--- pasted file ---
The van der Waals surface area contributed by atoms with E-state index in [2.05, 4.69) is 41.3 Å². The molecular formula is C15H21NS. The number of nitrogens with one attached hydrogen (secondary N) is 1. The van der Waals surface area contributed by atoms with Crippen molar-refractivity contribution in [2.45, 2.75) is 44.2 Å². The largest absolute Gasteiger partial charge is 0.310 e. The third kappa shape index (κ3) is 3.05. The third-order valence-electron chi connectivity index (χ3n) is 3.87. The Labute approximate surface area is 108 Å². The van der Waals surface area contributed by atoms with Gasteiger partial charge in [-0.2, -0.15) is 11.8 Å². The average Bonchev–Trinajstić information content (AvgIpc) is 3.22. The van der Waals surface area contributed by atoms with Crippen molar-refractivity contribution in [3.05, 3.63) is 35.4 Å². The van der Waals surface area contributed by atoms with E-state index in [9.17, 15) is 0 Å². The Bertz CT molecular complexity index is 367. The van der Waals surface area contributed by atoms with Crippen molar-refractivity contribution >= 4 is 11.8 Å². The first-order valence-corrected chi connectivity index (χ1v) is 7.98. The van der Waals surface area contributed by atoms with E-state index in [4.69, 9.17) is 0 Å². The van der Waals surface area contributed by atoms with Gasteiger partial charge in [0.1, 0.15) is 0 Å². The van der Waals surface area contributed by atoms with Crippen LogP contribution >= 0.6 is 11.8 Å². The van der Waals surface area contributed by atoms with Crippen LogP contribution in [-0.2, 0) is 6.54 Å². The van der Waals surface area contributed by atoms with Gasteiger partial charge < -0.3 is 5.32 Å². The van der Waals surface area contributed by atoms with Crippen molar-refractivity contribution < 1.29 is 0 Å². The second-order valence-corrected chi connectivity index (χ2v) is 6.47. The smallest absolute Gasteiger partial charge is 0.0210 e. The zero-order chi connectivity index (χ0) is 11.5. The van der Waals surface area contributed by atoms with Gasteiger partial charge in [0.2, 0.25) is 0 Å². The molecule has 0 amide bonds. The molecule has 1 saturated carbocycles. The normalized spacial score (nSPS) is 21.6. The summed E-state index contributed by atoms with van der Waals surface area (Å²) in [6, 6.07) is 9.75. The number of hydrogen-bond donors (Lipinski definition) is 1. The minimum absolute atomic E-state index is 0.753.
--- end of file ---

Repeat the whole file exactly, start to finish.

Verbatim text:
The van der Waals surface area contributed by atoms with E-state index in [2.05, 4.69) is 41.3 Å². The molecular formula is C15H21NS. The number of nitrogens with one attached hydrogen (secondary N) is 1. The van der Waals surface area contributed by atoms with Crippen molar-refractivity contribution in [2.45, 2.75) is 44.2 Å². The largest absolute Gasteiger partial charge is 0.310 e. The third kappa shape index (κ3) is 3.05. The third-order valence-electron chi connectivity index (χ3n) is 3.87. The Labute approximate surface area is 108 Å². The van der Waals surface area contributed by atoms with Gasteiger partial charge in [-0.2, -0.15) is 11.8 Å². The average Bonchev–Trinajstić information content (AvgIpc) is 3.22. The van der Waals surface area contributed by atoms with Crippen molar-refractivity contribution in [3.05, 3.63) is 35.4 Å². The van der Waals surface area contributed by atoms with E-state index in [9.17, 15) is 0 Å². The Bertz CT molecular complexity index is 367. The van der Waals surface area contributed by atoms with Crippen molar-refractivity contribution >= 4 is 11.8 Å². The first-order valence-corrected chi connectivity index (χ1v) is 7.98. The van der Waals surface area contributed by atoms with E-state index in [4.69, 9.17) is 0 Å². The van der Waals surface area contributed by atoms with Gasteiger partial charge in [0.1, 0.15) is 0 Å². The van der Waals surface area contributed by atoms with Crippen LogP contribution >= 0.6 is 11.8 Å². The van der Waals surface area contributed by atoms with Crippen LogP contribution in [-0.2, 0) is 6.54 Å². The van der Waals surface area contributed by atoms with Gasteiger partial charge < -0.3 is 5.32 Å². The van der Waals surface area contributed by atoms with Crippen molar-refractivity contribution < 1.29 is 0 Å². The second-order valence-corrected chi connectivity index (χ2v) is 6.47. The smallest absolute Gasteiger partial charge is 0.0210 e. The zero-order chi connectivity index (χ0) is 11.5. The van der Waals surface area contributed by atoms with Gasteiger partial charge in [0.2, 0.25) is 0 Å². The molecule has 0 amide bonds. The molecule has 1 saturated carbocycles. The normalized spacial score (nSPS) is 21.6. The summed E-state index contributed by atoms with van der Waals surface area (Å²) in [6, 6.07) is 9.75. The number of hydrogen-bond donors (Lipinski definition) is 1. The minimum absolute atomic E-state index is 0.753.